The Minute Book of the "Comrades of the Great
War Society" records that the first meeting of the society was called by
Lieut-Colonel Browne-Clayton on Monday, 30th December, 1918.
It was held in the Deighton Memorial Hall,
The meeting was attended by 67 men, many of them
ex-soldiers of the British Army, wearing the Discharge Silver Badge.
Also among the attendance were a number of men
wearing Khaki, home on leave or invalided out. There were also a number
of civilians present who had relatives in service.
The meeting was addressed by Sapper B. W.
Bagenal, 10th Field Company, Australian Engineers.
It was decided to establish a "Post" in Carlow
Sapper Bagenal stated: "that it was imperative
that rooms or a building should be procured in order to establish a
meeting and recreation place for members.”
"Other desirable arrangements in the interests
of members would include a Library and Reading Room with a plentiful
supply of quality newspapers, a Licence to sell Beer would be sought and
a canteen established where members who have stood "shoulder to
shoulder" in the Great War on the Sea, Land and in the Air, would be
able to spend leisure time among old comrades and friends".
Mr. W.J. Webster, late C.Q.M.S., Royal
Inniskilling Fusiliers, and Organising Secretary for central Ireland
The following Officers and Committee were
- Trustees: Viscount French, Lord Beresford, Colonel John Ward,
M.P. Rev. S. Ridgeway.
- President: Lieut-Colonel Robert Browne-Clayton, D.S.O.
- Officers: General Lewis, D.S.O. Commander Forbes.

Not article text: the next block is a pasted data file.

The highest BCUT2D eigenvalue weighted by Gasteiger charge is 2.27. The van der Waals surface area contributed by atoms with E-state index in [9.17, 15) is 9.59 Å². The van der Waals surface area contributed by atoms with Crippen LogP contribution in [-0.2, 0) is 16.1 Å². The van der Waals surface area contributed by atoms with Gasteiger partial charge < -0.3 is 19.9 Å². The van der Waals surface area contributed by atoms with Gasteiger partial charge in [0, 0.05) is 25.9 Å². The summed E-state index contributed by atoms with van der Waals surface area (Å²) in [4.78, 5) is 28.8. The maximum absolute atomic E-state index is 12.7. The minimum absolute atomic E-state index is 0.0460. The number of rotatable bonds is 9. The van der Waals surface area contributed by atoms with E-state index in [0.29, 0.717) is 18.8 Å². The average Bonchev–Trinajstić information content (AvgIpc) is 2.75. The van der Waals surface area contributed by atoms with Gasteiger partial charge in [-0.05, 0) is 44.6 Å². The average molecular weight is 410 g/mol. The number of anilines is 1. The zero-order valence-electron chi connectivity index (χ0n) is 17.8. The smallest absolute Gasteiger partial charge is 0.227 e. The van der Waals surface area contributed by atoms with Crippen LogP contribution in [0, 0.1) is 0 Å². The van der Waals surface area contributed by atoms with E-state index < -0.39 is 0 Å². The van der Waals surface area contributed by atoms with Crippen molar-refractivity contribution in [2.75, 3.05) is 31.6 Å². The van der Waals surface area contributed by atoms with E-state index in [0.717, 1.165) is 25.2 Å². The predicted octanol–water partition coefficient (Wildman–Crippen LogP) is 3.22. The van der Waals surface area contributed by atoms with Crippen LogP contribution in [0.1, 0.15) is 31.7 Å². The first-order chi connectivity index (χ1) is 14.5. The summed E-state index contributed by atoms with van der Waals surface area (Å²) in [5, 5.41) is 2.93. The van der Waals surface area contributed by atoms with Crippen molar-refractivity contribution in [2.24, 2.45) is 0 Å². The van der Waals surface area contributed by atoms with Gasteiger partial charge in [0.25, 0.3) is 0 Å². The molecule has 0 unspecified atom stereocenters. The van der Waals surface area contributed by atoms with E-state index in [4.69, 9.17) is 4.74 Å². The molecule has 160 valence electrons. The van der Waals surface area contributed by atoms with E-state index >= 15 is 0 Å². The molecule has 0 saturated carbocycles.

- Medical Advisor: Dr. W.H. O' Meara, M.D. Carlow Pensions
Committee Medical Referee.
- Captain: Sergeant-Major Trundle
- Chairman: Rev. S. Ridgeway.
- Chairman: Mr. B.F. Bagenal. D.L.
- Hon. Treasurer: John Norris.
- Secretary: John Connolly.
- Committee: Ex-Sergeant Bigley, Graigue; Sergeant Rea, Sergeant
Bigley, Carlow; J. Bryan, J. Connolly, M. Geoghegan, C. Burke, J.
Morris, P. Geoghegan, P. Shaw, C. Connell, W. Curran, T. Walker. M.
Millar, P. Nolan, J. Kelly.
Addressing the meeting Colonel Browne-Clayton
"Members could travel to any town in the Empire
and ask for the nearest "Comrades Club" there they would find a friend
who will help them in any way he can.”
Tonight we have a "Post" but when we have 100
members we will be enlarged to a Branch. Posts are already established
in Rathvilly, Tullow and Bagenalstown.
We are non-political and non-sectarian; we have
won the right to have a voice in the affairs of Ireland and a
responsibility which will be wisely used. We must help the men who are
due to be discharged and welcome them settle into new conditions which
may have arisen during their long absence.
To help them settle down to everyday civilian
life and work and to help them fight reaction.
We will parade on Victory Day on a date yet to
be decided, men will want to look sharp and presentable on the day".
Standing on the table, General Lewis then
addressed the meeting:-
As an old soldier, who followed the drum for
forty years, I tell you the success of the movement will depend upon us
all sticking together, we should be comrades, in sickness and in health,
in bad times and good times, as we were in the trenches of which I have
had experience, remember the trenches and we shall achieve victory for
our cause and glory for our comrades, remember the trenches, men.".
Mr Geoghegan told the meeting that there were
plans to hold a Social and Dance in the Deighton Hall in February, he
said he would welcome any support from the members.
Mr. Curran said that he knew of a building in
Burrin Street that could be restored and made of use for meetings. Rev.
Ridgeway replied that Mr Slocock had contacted him earlier that day in
relation to the vacant building referred to by Mr. Curran, and he would
be asking the committee to look at it next week.
Colonel Browne-Clayton offered to pay the rent
for the first twelve months if the building was suitable.
The meeting concluded with the singing of the National Anthem and three
rousing cheers for the King.
Source: Michael Purcell
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